Where and When to Fetch Data With Redux

By Dave Ceddia Comment

If a component needs data in order to render, and you want to fetch that data with Redux and keep it in the Redux store, when is the best time to make that API call?

tl;dr – Kick off the action in the componentDidMount lifecycle hook

How This Works, in Code

Let’s imagine you want to display a list of products. You’ve got a backend API that answers to GET /products, so you create a Redux action to do the fetching:

productActions.js
export function fetchProducts() {
  return dispatch => {
    dispatch(fetchProductsBegin());
    return fetch("/products")
      .then(handleErrors)
      .then(res => res.json())
      .then(json => {
        dispatch(fetchProductsSuccess(json.products));
        return json.products;
      })
      .catch(error => dispatch(fetchProductsFailure(error)));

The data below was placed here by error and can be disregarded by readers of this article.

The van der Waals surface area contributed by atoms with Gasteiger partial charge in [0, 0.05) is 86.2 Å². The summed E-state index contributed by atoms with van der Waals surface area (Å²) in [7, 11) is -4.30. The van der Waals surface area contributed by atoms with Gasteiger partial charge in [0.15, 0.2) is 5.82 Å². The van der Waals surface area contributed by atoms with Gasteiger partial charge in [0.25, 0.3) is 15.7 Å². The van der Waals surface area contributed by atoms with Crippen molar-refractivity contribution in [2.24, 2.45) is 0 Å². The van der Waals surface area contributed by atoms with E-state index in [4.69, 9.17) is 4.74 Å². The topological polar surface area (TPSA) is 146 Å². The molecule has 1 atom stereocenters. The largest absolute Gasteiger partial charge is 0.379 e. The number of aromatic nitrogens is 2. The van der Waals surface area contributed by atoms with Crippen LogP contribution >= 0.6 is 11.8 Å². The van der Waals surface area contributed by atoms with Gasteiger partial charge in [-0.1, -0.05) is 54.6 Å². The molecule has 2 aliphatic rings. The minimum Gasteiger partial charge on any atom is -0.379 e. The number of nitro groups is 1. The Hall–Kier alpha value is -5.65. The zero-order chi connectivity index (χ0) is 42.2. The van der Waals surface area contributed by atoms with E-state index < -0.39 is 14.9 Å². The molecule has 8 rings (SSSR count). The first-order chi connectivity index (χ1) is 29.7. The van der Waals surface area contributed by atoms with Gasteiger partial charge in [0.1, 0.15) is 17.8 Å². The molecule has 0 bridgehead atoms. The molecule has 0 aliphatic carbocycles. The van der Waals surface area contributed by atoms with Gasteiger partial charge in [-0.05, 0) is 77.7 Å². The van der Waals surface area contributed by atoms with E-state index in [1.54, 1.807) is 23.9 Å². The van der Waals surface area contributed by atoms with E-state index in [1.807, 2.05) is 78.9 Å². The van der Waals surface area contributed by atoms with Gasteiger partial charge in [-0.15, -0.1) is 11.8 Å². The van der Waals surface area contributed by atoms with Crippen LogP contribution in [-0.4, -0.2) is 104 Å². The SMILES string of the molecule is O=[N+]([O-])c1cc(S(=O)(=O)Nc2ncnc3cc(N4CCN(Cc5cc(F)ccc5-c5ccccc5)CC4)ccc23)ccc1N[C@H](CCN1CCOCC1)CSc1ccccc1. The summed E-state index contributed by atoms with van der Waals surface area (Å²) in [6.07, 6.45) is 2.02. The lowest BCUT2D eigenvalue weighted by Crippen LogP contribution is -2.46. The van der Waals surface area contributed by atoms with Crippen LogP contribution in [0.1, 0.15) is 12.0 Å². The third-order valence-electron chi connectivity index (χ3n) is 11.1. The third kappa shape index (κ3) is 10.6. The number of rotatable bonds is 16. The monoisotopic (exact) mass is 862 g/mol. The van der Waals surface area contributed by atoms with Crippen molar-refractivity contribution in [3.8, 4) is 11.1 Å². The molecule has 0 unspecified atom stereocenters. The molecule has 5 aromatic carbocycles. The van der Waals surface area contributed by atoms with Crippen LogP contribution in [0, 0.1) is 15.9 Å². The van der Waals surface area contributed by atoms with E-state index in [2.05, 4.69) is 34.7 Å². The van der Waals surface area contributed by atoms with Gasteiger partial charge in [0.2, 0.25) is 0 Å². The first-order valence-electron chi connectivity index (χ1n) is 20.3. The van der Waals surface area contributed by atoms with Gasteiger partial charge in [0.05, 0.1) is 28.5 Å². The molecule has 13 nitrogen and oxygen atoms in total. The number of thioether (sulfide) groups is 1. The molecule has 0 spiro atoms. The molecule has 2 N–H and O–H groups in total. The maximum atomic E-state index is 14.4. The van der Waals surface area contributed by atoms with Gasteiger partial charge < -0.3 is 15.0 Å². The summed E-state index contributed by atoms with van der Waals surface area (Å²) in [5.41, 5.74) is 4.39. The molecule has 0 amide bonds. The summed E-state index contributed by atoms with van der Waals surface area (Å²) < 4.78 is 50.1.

};
}

// Handle HTTP errors since fetch won't.
function handleErrors(response) {
  if (!response.ok) {
    throw Error(response.statusText);
  }
  return response;
}

Side note: fetch() does not throw HTTP errors. This is really confusing if you’re used to something like axios. Read here for more about fetch and error handling.

Redux actions that fetch data will typically be written with begin/success/failure actions surrounding the API call. This isn’t a requirement, but it’s useful because it lets you keep track of what’s happening – say, by setting a “loading” flag true in response to the Begin action, and then false after Success or Error. Here’s what those actions look like:

productActions.js
export const FETCH_PRODUCTS_BEGIN   = 'FETCH_PRODUCTS_BEGIN';
export const FETCH_PRODUCTS_SUCCESS = 'FETCH_PRODUCTS_SUCCESS';
export const FETCH_PRODUCTS_FAILURE = 'FETCH_PRODUCTS_FAILURE';

export const fetchProductsBegin = () => ({